Does the strong jobs report released today signal anything major for the midterm elections in November? It’s unlikely.

The best case one might make for a positive effect for the Democrats would be this: There’s probably something of a gap between impressions of the economy and the raw numbers, and it’s possible that there’s some tipping point that change those impressions. People still are down about the economy. In March, for example, 57 percent of respondents told an NBC poll that the U.S. was in a recession; the Gallup economic confidence index remains in negative territory. It’s possible those indicators could flip rapidly if there’s an emerging consensus that good times have returned. In that case, the president’s popularity could rise, helping the Democrats.

Yet even if that happens, it’s hard to see it helping much. When Ronald Reagan’s approval turned around in 1983, for example, his strong rally still didn’t much exceed one percentage point of approval a month. And that occurred as the economy moved from a deep recession to a solid recovery, a different set of circumstances from the mild improvements that might be happening now. President Barack Obama’s approval rating is around 44 percent. A return to 50 percent by election day is a best-case scenario, and even that wouldn’t cause a dramatic tilt in the electoral playing field. Given how closely contested Senate control appears to be, a small nudge could be very important – but it’s a small nudge, nevertheless.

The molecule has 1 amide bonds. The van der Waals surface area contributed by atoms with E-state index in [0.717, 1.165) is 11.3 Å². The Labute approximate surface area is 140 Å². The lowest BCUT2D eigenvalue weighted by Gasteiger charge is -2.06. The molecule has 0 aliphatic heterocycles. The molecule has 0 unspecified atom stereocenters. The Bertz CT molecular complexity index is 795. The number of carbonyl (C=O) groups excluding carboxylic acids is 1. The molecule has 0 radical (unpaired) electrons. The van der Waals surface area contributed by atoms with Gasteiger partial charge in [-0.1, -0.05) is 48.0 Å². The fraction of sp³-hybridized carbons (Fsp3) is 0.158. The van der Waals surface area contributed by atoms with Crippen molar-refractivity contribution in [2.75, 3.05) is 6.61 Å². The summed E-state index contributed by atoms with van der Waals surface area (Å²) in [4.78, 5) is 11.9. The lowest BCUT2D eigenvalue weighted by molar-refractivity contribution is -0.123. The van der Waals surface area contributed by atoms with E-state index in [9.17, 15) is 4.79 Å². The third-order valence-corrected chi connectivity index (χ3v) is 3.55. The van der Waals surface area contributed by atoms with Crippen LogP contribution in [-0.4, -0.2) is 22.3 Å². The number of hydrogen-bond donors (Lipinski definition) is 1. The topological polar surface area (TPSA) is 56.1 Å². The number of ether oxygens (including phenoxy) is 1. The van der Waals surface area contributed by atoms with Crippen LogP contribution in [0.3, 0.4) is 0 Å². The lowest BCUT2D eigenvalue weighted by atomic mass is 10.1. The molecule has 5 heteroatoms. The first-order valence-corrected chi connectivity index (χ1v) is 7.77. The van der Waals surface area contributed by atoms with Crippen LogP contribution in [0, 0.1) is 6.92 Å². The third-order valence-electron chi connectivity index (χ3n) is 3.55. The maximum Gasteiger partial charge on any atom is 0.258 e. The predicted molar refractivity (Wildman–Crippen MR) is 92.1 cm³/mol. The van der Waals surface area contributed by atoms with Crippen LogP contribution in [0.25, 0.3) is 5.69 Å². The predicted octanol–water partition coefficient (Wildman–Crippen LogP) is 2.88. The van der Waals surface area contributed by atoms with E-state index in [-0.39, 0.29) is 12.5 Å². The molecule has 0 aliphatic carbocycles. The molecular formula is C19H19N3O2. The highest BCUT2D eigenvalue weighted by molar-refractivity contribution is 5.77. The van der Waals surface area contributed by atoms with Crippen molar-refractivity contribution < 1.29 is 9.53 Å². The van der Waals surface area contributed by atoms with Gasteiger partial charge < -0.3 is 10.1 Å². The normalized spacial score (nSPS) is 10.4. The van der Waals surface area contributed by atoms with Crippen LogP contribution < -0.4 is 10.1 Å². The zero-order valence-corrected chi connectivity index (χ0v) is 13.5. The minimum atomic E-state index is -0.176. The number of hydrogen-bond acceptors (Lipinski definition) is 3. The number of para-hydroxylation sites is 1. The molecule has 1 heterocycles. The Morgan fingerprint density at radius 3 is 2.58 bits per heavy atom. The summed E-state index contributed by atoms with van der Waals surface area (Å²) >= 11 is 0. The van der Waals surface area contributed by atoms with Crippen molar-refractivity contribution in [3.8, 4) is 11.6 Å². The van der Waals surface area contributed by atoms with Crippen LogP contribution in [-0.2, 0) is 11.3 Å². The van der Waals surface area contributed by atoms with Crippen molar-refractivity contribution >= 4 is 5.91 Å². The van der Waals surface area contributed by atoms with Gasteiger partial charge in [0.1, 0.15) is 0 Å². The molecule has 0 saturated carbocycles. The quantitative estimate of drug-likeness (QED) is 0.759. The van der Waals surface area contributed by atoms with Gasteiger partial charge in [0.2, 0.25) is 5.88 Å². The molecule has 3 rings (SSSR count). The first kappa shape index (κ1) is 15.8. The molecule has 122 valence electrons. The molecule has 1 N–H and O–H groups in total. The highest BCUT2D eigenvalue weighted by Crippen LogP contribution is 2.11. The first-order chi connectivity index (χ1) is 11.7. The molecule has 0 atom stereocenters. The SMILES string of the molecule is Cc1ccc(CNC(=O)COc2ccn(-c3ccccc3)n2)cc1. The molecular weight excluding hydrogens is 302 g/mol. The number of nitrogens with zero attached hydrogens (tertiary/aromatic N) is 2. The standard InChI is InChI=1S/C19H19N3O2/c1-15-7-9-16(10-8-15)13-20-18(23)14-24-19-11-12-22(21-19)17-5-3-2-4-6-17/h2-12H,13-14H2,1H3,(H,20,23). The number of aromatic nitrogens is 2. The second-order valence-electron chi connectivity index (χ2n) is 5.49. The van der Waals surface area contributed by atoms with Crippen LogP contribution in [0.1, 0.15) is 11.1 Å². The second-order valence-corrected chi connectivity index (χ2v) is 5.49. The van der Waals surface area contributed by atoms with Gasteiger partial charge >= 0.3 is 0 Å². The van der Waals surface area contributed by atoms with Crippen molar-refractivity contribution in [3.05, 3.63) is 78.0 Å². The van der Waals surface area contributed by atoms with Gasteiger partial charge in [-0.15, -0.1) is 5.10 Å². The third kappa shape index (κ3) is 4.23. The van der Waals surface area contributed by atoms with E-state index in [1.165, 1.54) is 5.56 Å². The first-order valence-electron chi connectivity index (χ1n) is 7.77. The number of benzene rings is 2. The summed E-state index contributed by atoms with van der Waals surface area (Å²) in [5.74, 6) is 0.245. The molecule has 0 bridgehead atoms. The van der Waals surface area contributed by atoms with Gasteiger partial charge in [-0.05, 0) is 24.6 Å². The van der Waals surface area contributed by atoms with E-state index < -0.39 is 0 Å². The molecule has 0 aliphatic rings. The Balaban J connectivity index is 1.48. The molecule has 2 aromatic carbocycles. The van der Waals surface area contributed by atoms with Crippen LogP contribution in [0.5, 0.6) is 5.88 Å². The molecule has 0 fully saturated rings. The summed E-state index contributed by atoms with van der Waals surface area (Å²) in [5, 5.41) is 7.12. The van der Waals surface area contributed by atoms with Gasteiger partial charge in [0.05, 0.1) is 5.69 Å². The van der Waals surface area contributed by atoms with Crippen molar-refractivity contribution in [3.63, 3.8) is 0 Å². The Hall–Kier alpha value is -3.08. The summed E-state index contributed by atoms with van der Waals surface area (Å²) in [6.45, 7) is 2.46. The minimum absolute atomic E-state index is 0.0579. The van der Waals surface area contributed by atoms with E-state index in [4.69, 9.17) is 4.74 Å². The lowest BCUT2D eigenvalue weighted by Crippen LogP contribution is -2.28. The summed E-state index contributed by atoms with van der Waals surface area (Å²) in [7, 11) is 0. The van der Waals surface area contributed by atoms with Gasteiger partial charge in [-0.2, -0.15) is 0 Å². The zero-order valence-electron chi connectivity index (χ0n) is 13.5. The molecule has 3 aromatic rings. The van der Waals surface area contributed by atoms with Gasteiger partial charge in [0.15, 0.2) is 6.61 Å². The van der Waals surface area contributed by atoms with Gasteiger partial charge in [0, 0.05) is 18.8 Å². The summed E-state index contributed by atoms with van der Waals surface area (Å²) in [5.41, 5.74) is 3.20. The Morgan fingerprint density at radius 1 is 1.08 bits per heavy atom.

A far more realistic outcome is that good economic news just keeps Obama on the very mild upward path he’s been on since the Affordable Care Act exchanges were fixed. The biggest thing that we can say is that the jobs report showing the jobless rate fell to 6.3 percent in April makes it increasingly unlikely that Obama’s popularity will be much dented by the economy before the November elections.

Which isn’t nothing! As I’ve said, events over the course of this year offer more downside risk than upside potential. The good news for the Democrats is that one of the known sources of risk, the Obamacare signups during open enrollment, turned out fine. Another dangerous area, the economy, also appears to be neutralized for the moment. But even if the president can avoid any of the downside risks, he’s still not going to be a lift to Democratic prospects in November.

[Cross-posted at Bloomberg View]

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Jonathan Bernstein

Jonathan Bernstein is a political scientist who writes about American politics, especially the presidency, Congress, parties, and elections.